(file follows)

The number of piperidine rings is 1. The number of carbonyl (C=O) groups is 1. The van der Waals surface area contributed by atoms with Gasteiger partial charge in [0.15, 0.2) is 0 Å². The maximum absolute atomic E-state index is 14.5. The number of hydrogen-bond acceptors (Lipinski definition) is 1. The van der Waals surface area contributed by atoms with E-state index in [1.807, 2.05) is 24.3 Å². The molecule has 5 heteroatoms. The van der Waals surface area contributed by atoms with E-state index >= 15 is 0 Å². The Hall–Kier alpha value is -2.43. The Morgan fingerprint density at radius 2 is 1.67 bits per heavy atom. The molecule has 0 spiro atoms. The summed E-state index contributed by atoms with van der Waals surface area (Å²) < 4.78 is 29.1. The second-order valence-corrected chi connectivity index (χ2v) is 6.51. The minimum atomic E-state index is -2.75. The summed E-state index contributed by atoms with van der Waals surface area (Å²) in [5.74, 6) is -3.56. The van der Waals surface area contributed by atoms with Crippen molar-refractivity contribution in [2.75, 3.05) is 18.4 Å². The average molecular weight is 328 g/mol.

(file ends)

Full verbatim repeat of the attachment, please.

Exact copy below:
The number of piperidine rings is 1. The number of carbonyl (C=O) groups is 1. The van der Waals surface area contributed by atoms with Gasteiger partial charge in [0.15, 0.2) is 0 Å². The maximum absolute atomic E-state index is 14.5. The number of hydrogen-bond acceptors (Lipinski definition) is 1. The van der Waals surface area contributed by atoms with E-state index in [1.807, 2.05) is 24.3 Å². The molecule has 5 heteroatoms. The van der Waals surface area contributed by atoms with E-state index >= 15 is 0 Å². The Hall–Kier alpha value is -2.43. The Morgan fingerprint density at radius 2 is 1.67 bits per heavy atom. The molecule has 0 spiro atoms. The summed E-state index contributed by atoms with van der Waals surface area (Å²) < 4.78 is 29.1. The second-order valence-corrected chi connectivity index (χ2v) is 6.51. The minimum atomic E-state index is -2.75. The summed E-state index contributed by atoms with van der Waals surface area (Å²) in [5.74, 6) is -3.56. The van der Waals surface area contributed by atoms with Crippen molar-refractivity contribution in [2.75, 3.05) is 18.4 Å². The average molecular weight is 328 g/mol.